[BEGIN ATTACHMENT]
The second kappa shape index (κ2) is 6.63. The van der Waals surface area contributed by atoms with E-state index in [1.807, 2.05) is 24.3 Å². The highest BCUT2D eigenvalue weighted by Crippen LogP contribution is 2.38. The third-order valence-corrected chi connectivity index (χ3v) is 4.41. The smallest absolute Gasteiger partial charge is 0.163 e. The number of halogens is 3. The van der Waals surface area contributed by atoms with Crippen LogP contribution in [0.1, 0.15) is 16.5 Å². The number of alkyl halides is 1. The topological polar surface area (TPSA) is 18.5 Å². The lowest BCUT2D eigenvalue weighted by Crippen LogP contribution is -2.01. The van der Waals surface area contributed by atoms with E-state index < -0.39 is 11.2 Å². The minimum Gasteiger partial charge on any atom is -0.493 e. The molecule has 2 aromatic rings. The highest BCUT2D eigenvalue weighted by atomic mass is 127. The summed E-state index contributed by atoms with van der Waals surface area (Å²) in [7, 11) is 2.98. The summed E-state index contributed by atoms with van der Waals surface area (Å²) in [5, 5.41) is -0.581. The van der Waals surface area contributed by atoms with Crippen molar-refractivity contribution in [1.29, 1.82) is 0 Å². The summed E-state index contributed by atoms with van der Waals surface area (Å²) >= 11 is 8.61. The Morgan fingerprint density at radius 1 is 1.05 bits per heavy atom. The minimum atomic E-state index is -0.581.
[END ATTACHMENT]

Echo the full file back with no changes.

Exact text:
The second kappa shape index (κ2) is 6.63. The van der Waals surface area contributed by atoms with E-state index in [1.807, 2.05) is 24.3 Å². The highest BCUT2D eigenvalue weighted by Crippen LogP contribution is 2.38. The third-order valence-corrected chi connectivity index (χ3v) is 4.41. The smallest absolute Gasteiger partial charge is 0.163 e. The number of halogens is 3. The van der Waals surface area contributed by atoms with Crippen LogP contribution in [0.1, 0.15) is 16.5 Å². The number of alkyl halides is 1. The topological polar surface area (TPSA) is 18.5 Å². The lowest BCUT2D eigenvalue weighted by Crippen LogP contribution is -2.01. The van der Waals surface area contributed by atoms with E-state index < -0.39 is 11.2 Å². The minimum Gasteiger partial charge on any atom is -0.493 e. The molecule has 2 aromatic rings. The highest BCUT2D eigenvalue weighted by atomic mass is 127. The summed E-state index contributed by atoms with van der Waals surface area (Å²) in [7, 11) is 2.98. The summed E-state index contributed by atoms with van der Waals surface area (Å²) in [5, 5.41) is -0.581. The van der Waals surface area contributed by atoms with Crippen molar-refractivity contribution in [1.29, 1.82) is 0 Å². The summed E-state index contributed by atoms with van der Waals surface area (Å²) >= 11 is 8.61. The Morgan fingerprint density at radius 1 is 1.05 bits per heavy atom. The minimum atomic E-state index is -0.581.